This episode shows how people are responsible for their deeds, irrespective of their intentions. Cicero was assured by Pompey that his vote would not matter, because Antony would not allow it to stand, but Cicero was nevertheless responsible for his vote. Niobe was not deliberately unfaithful to Vorenus, because she believed he was dead. Lucius Vorenus never intended to march on Rome, and was asleep and recovering from a severe wound when his hospital cart was pulled across the Rubicon. But these things have happened, and there will be consequences.
About the title: Pullo gets credit for bringing down the Republic in the title – but this war was desired by Caesar anyway. Vorenus may blame Pullo for it, but Pullo was not responsible. Caesar took advantage of the circumstances available to him in order to make it happen. With a different set of circumstances, he would probably have found different arguments for moving his army on Rome. On the other hand, I am using the word probably, because we cannot know for sure what would have happened. Several groups truly did not want war - Cicero, Pompey, and even Vorenus - perhaps with slightly different circumstances they would have prevailed.
Bits and pieces:
Enjoyed hearing more words from Posca, Caesar’s Greek slave, showing how intelligent the slaves could be.
The affair between Mark Antony and Atia of the Julii is completely fictitious and has no basis in history. However, it’s a useful device for the series and I think it works well.
Naked body count: Titus Pullo having sex with a prostitute; several naked people in bar/brothel, Niobe and Vorenus, Mark Antony and Atia.
The operation on Titus Pullo relieves swelling in the brain by creating a hole in the skull. Many skeletons have been dug up with evidence of this operation and the procedure is described by Galen.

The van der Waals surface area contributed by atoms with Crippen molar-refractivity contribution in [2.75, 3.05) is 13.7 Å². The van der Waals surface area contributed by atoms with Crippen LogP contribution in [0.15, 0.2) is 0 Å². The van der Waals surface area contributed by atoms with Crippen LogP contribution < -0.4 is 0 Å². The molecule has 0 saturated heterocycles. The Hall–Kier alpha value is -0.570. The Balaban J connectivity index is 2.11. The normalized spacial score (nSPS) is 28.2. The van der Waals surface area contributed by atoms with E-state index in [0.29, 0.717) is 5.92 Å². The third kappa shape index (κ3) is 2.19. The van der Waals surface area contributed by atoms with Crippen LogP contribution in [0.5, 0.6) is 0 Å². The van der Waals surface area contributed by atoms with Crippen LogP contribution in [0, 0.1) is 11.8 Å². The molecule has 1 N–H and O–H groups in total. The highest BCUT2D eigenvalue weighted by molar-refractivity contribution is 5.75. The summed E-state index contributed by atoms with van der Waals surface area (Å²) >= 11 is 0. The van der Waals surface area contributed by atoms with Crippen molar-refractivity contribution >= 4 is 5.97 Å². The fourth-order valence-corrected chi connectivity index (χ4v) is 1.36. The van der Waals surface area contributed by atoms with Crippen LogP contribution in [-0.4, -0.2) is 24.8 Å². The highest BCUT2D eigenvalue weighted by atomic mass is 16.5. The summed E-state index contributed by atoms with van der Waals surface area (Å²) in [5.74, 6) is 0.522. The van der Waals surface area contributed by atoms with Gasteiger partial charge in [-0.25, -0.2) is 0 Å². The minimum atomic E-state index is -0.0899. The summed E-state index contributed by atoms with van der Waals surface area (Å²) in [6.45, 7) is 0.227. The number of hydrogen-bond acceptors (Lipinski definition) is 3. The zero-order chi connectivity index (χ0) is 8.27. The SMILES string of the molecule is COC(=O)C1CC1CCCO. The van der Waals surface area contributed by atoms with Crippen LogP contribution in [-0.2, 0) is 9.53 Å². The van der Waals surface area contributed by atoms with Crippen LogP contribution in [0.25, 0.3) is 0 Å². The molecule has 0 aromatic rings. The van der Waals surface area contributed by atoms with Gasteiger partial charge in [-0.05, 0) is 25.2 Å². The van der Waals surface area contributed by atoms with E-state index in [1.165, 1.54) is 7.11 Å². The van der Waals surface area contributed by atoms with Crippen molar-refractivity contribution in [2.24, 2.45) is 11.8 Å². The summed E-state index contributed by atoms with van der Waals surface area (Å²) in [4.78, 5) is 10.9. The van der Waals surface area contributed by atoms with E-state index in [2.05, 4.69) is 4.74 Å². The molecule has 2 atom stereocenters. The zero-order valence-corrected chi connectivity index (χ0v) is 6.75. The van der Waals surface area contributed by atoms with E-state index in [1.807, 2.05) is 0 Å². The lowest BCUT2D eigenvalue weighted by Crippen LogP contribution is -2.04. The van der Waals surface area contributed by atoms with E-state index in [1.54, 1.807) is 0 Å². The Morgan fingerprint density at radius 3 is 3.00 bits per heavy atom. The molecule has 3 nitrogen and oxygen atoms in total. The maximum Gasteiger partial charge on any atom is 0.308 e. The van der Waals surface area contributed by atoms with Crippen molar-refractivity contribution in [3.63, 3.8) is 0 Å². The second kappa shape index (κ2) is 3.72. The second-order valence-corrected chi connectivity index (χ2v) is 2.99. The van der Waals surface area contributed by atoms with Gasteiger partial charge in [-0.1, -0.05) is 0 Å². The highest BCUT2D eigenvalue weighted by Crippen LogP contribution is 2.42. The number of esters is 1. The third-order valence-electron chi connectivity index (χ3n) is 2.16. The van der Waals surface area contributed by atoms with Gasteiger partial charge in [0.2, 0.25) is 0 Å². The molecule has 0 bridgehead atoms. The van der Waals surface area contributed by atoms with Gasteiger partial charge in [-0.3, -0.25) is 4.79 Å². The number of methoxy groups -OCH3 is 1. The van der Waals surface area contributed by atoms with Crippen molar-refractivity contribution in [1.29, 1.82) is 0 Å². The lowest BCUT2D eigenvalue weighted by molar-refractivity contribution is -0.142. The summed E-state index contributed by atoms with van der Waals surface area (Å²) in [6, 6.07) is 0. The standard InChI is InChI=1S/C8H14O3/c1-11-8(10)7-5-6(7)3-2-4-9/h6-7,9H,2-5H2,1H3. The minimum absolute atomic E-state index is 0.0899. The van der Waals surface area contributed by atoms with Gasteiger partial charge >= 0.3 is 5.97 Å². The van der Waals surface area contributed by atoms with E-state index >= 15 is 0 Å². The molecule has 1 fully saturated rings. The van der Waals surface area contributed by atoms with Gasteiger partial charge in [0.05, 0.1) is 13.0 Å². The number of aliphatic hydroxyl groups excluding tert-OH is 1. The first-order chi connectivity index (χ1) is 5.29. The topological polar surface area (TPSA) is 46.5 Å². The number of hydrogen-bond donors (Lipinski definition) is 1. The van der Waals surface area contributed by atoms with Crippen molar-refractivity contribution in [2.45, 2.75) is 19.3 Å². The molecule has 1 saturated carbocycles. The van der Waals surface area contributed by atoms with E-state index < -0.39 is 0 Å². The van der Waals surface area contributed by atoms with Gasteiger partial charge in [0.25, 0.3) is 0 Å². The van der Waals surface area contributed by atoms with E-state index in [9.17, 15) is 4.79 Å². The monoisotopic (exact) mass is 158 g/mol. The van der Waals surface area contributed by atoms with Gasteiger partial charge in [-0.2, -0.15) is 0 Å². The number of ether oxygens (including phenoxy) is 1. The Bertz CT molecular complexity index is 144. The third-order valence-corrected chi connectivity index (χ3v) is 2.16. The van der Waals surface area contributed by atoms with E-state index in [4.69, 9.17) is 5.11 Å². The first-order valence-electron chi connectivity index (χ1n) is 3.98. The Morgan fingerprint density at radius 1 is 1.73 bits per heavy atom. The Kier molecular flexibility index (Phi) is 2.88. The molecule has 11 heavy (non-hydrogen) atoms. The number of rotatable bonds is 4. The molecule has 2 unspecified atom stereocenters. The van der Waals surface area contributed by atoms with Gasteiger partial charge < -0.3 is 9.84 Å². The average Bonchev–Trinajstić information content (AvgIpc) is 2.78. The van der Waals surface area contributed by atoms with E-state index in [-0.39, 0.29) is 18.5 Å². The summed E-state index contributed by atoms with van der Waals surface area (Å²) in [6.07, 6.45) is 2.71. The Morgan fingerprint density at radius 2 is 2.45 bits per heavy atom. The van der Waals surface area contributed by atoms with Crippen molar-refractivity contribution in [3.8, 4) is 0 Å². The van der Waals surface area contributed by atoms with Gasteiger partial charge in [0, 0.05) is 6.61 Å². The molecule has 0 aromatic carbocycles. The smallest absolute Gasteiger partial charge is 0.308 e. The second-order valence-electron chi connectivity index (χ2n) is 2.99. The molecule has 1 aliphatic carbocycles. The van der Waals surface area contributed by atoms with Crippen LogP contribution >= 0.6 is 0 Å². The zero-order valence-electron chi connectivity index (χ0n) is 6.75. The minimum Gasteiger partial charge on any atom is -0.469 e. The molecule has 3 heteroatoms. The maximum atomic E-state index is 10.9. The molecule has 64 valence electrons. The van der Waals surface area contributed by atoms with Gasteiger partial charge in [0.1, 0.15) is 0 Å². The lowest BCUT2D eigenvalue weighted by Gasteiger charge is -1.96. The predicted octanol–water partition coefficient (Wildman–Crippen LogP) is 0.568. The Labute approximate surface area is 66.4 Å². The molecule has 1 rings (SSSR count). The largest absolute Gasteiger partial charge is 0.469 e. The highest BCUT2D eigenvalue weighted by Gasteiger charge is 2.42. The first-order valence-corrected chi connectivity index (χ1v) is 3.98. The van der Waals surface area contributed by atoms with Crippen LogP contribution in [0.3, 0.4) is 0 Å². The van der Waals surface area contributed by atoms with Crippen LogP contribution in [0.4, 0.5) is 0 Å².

Octavia is supposed to be sweet, but to me she seems whiny.
Like how the fellow kneels on the ground to provide the stepping stone that Caesar needs to mount his horse.
In this episode, the bond between Vorenus and Pullo deepens as they both take care of each other. Vorenus gets Pullo a doctor after Pullo breaks into his house, bleeding, and Pullo tends to Vorenus as they travel in the hospital cart back to Rome.
Lucius Vorenus: Show some dignity. You’re under the standard.
Pullo (nodding at Mark Antony, who is enjoying himself with a shepherdess): Talk to him.
Lucius Vorenus: He’s not under the standard.
Pullo: He hasn’t seen his wife in eight years, and he’s terrified.
Atia: Good fearsome specimens you are. I wonder it took you so long to subdue those odious Gauls.
Pullo: There was a great many of them, ma’am.
Pullo: Bugger the priests!
Vorenus: The cleaner brothels are in the Subura, next to the Venereal Temple. (Venereal diseases are named for the goddess of love, Venus)
Niobe: The pay stopped coming a year ago. The paymaster said you must be dead, they said they don’t make mistakes.
Cato: Comprehend, woman, this meeting is invisible.
Atia: Be assured, Cato, I do not see you.
Mark Antony: You are the crucifix of Venus!
Mark Antony: Winter does not last forever. Spring comes, snows melt.
Pompey: That’s a threat!
Mark Antony: I assure you, it is no threat. Snows always melt.
Niobe: Tone! My father’s cock, how’s that for tone?
Head of the Senate: This is a religious matter. There are no tricks in religion.
Vorenus. It saddens me that you are unhappy, because I have a deep affection for you.
Octavia: General Antony, does my mother’s screaming irritate you? … when you and my mother are in coitus, there’s a great deal of screaming…
Newsreader: By order of the Senate, Gaius Julius Caesar is declared an enemy of Rome. All good citizens are bound to do him harm, if they are able.
The plot moves forward and has some choice bits and deals with an interesting question - how is it possible that a terrible event can happen when apparently everyone is against it? The question is also answered: Caesar only pretended to be against it, and I agree with the writers of the episode that more subtlety with respect to Caesar's motives would not have worked. Caesar took great risks, and so he was not sure of the outcome, but he certainly knew what he wanted. Still, some of the episode feels slow as the characters are at a loss of what to do in Rome. The sex scenes last longer than needed, and I feel as if they were being used as filler. I also I have to knock it down for Lucius Vorenus not noticing his wife is lactating. Two spears out of four.
Victoria Grossack loves math, Greek mythology and Jane Austen, and appreciates fine story-telling in many forms.